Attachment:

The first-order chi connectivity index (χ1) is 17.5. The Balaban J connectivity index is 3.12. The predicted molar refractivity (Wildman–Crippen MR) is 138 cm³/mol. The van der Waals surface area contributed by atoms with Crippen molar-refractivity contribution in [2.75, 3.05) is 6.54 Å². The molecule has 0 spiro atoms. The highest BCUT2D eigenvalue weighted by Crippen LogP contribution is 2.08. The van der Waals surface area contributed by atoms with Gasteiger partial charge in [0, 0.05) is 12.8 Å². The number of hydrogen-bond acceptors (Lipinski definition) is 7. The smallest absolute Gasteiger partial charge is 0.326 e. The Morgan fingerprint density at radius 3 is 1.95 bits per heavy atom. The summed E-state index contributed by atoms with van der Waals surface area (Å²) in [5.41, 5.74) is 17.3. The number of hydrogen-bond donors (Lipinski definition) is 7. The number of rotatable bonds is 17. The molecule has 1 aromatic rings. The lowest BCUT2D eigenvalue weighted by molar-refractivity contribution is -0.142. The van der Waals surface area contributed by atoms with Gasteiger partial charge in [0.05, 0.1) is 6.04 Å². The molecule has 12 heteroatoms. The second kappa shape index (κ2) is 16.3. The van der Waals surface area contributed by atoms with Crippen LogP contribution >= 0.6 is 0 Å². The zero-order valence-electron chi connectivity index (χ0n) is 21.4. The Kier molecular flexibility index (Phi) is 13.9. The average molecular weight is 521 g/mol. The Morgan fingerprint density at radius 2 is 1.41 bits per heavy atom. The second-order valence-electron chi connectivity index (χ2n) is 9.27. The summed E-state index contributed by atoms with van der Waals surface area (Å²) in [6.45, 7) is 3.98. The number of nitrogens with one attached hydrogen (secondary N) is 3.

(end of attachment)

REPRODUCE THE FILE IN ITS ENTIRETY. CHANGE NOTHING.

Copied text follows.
The first-order chi connectivity index (χ1) is 17.5. The Balaban J connectivity index is 3.12. The predicted molar refractivity (Wildman–Crippen MR) is 138 cm³/mol. The van der Waals surface area contributed by atoms with Crippen molar-refractivity contribution in [2.75, 3.05) is 6.54 Å². The molecule has 0 spiro atoms. The highest BCUT2D eigenvalue weighted by Crippen LogP contribution is 2.08. The van der Waals surface area contributed by atoms with Gasteiger partial charge in [0, 0.05) is 12.8 Å². The number of hydrogen-bond acceptors (Lipinski definition) is 7. The smallest absolute Gasteiger partial charge is 0.326 e. The Morgan fingerprint density at radius 3 is 1.95 bits per heavy atom. The summed E-state index contributed by atoms with van der Waals surface area (Å²) in [5.41, 5.74) is 17.3. The number of hydrogen-bond donors (Lipinski definition) is 7. The number of rotatable bonds is 17. The molecule has 1 aromatic rings. The lowest BCUT2D eigenvalue weighted by molar-refractivity contribution is -0.142. The van der Waals surface area contributed by atoms with Gasteiger partial charge in [0.05, 0.1) is 6.04 Å². The molecule has 12 heteroatoms. The second kappa shape index (κ2) is 16.3. The van der Waals surface area contributed by atoms with Crippen LogP contribution >= 0.6 is 0 Å². The zero-order valence-electron chi connectivity index (χ0n) is 21.4. The Kier molecular flexibility index (Phi) is 13.9. The average molecular weight is 521 g/mol. The Morgan fingerprint density at radius 2 is 1.41 bits per heavy atom. The second-order valence-electron chi connectivity index (χ2n) is 9.27. The summed E-state index contributed by atoms with van der Waals surface area (Å²) in [6.45, 7) is 3.98. The number of nitrogens with one attached hydrogen (secondary N) is 3.